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Women are not the same as men

blog: The plight and might of female leaders

Author: Nicola Siddall

“Be tenacious and daring when creating your path because no one else will do it for you”

A colleague from our parent company, Royal HaskoningDHV, recently wrote this in an article about women in engineering.

It is one of my most memorable quotes of the year and I find it incredibly relatable; never was a truer word spoken about the journey to leadership as a female. But also, never was there a starker reminder of the challenges we face to get there.

This blog is about what it means to be a (budding!) young female leader in the world of work, and specifically in transport and engineering consultancy. I’ve many examples of the plight to get to this point – both spoken and unspoken, implicit and explicit – “can you come to take notes for us?”, “are you the chauffeur for your manager today?”, “let’s ask the highwayman for her opinions!”. I’m not here to bang that drum though, not on this occasion. I’m choosing to write about other, perhaps similarly contentious, things…

So, my unpopular opinion: women are not the same as men, and that’s ok.

In some respects, of course, we are completely equal. But when it comes to how we operate in the workplace, I’m pretty comfortable with some of the differences, the assumptions, even the stereotypes that exist. As a woman, I’m apparently:

Female adjective word cloud

Ok, great! Most of these sound like awesome qualities to make a leader. I can do it all and still be approachable. I understand the motivations of my colleagues. I address problems from a human perspective. I will let my work speak for itself; I don’t need to shout about it. I can adapt, be flexible, break away from the plan. I have the power to pleasantly surprise. I will let drama and competition wash over me, quietly plotting my rise to the top…

Coming back to the quote at the beginning of this piece, though, there isn’t much room for tenacity or audacity here. It doesn’t really fit in with who I am, nor, in some respects, my identity as a woman. Do women really need to be more tenacious, more driven and more aggressive? Should we have to be these things, as that is the only road to success?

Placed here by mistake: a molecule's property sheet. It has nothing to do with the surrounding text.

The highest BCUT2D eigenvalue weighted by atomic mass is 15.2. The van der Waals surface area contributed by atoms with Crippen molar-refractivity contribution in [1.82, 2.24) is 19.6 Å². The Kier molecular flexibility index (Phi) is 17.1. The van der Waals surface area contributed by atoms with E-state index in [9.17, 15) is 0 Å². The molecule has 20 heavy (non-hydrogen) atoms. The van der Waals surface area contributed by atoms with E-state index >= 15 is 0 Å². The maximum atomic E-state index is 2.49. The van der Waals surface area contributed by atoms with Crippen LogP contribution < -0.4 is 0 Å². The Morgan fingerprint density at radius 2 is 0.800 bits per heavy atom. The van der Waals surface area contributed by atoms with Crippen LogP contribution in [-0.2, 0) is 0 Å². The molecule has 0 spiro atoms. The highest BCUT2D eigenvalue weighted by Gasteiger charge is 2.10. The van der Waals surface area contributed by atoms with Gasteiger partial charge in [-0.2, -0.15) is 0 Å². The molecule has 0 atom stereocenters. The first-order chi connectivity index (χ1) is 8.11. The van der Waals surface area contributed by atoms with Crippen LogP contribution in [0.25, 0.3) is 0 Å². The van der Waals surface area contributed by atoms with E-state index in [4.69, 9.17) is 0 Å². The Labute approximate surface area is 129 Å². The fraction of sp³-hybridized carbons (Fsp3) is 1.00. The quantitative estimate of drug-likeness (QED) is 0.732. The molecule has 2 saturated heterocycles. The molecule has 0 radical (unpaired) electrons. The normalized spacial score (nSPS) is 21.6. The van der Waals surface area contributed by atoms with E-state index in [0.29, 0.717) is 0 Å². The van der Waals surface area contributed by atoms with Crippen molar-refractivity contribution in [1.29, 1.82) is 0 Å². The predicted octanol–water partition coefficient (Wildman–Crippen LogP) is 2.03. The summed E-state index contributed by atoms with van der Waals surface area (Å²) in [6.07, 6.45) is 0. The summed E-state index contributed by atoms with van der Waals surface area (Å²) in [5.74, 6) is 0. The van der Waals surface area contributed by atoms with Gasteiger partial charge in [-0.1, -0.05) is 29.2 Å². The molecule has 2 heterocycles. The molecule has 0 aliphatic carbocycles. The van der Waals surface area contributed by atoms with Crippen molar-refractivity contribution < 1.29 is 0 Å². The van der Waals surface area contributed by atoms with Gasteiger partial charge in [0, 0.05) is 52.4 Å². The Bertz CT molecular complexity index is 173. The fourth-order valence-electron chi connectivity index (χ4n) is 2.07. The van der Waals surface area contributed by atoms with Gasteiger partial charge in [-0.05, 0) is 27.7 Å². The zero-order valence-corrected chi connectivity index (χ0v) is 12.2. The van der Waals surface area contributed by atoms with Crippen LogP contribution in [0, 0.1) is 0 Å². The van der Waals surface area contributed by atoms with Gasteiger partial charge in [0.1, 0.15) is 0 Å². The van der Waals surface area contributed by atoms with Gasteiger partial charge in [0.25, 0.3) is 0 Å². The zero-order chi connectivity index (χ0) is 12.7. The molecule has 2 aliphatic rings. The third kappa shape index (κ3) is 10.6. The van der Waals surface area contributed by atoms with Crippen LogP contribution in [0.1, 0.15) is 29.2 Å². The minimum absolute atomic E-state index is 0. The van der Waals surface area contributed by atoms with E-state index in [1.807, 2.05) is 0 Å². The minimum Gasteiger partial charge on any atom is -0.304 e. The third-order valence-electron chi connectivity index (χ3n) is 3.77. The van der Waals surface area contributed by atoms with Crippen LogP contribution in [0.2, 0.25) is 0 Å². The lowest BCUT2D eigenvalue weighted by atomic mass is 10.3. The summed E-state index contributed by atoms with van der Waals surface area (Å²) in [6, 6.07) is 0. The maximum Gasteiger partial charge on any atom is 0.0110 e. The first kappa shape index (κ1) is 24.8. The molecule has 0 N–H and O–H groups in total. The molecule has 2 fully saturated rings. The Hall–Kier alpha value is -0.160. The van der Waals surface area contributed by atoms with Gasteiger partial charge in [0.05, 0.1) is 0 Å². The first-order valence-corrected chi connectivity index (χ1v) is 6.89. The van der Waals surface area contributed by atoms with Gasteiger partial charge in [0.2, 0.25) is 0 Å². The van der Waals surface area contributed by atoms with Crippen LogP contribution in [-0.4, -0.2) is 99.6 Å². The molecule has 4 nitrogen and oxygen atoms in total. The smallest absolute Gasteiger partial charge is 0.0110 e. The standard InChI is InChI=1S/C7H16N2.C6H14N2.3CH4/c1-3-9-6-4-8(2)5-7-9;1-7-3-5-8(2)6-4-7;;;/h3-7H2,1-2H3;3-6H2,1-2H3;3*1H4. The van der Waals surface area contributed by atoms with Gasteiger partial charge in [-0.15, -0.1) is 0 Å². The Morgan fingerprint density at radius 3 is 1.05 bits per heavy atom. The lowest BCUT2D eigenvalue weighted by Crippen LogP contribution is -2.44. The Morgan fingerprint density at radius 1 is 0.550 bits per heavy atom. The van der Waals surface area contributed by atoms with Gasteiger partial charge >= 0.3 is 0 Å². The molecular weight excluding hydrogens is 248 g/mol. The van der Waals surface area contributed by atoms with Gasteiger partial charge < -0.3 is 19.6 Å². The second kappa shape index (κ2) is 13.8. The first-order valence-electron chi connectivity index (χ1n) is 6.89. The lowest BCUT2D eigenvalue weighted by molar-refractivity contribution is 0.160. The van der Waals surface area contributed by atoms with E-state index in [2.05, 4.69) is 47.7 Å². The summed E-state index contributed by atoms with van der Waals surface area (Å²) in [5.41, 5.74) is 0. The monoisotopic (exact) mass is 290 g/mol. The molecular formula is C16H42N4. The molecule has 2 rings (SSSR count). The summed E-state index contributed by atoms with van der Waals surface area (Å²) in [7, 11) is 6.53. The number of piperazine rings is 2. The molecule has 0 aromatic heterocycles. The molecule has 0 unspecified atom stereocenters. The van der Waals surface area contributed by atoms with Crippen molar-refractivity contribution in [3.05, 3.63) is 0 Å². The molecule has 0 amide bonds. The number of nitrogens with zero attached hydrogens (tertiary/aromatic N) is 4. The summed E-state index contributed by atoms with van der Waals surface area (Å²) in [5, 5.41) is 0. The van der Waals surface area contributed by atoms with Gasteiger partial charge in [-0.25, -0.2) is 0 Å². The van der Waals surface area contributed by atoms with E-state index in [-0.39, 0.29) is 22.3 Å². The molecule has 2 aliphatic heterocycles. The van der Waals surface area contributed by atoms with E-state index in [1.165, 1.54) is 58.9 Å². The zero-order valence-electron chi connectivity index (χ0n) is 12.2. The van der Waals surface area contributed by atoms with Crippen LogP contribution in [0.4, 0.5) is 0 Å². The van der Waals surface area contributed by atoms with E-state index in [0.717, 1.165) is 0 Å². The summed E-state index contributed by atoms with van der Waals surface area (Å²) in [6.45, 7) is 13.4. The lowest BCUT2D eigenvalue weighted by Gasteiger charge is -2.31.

Arguably and unfortunately, and just like the quote suggests, a lot of the time the answer to that is still ‘yes’. A friend of mine recently took a personality quiz at the final stage of a lengthy interview process. She was the only candidate remaining. The results of the quiz? She does not have a ‘strong’ enough personality to be in a management position. No job offer, and in fact they were left with nobody to fill the position. The same thing happened to me not too long ago as well – the results said I don’t share the same traits as the archetypal leader, some of those being confidence, need for achievement, power and structure. I was nearly ruled out. How then have I got to where I am today?

It was this experience that lit the fire in my belly and made me question our conventions. I’ve looked around and delved deep and I’ve not found the evidence that these traits equate to greatness. They might perpetuate the norm when it comes to business leaders, but in modern history we’ve not yet tested the result of having 50% of those leaders identifying as women. We've not even scraped the surface.

As a result, I’ve now come to the realisation that we ought to celebrate difference. We have to celebrate difference. We quite possibly need to be different to continue to genuinely thrive. We don’t need to be equal at everything; sometimes we are better, sometimes we are actually worse. I’m not afraid of some stereotypes, and I don’t need to change myself to conform to a different – perhaps more masculine, but maybe simply outdated – set of qualities.

Ultimately, my favourite leaders are those who have made the time to understand me and mentor me, who kept level-headed when times got tough, who remained modest when they owned the situation. The irony, as it turns out, is that they were all men – unsurprisingly I’ve never had the benefit of working for a woman in power. But the takeaway has to be that they too didn’t feel the need to shape themselves into the ‘leader’ mould if they didn’t fit. I’ve no doubt they will continue to lead the way in embracing difference and the might of femininity just as much as I plan to.

Hopefully I can keep driving and aspiring to change in this regard, and maybe I’ll empower and inspire others to do the same. Luckily Integrated Transport Planning is rooting for me too in all of this, because of rather than in spite of my strongest traits.

And as for my future as a leader? Watch this space…

Plight and might women no words


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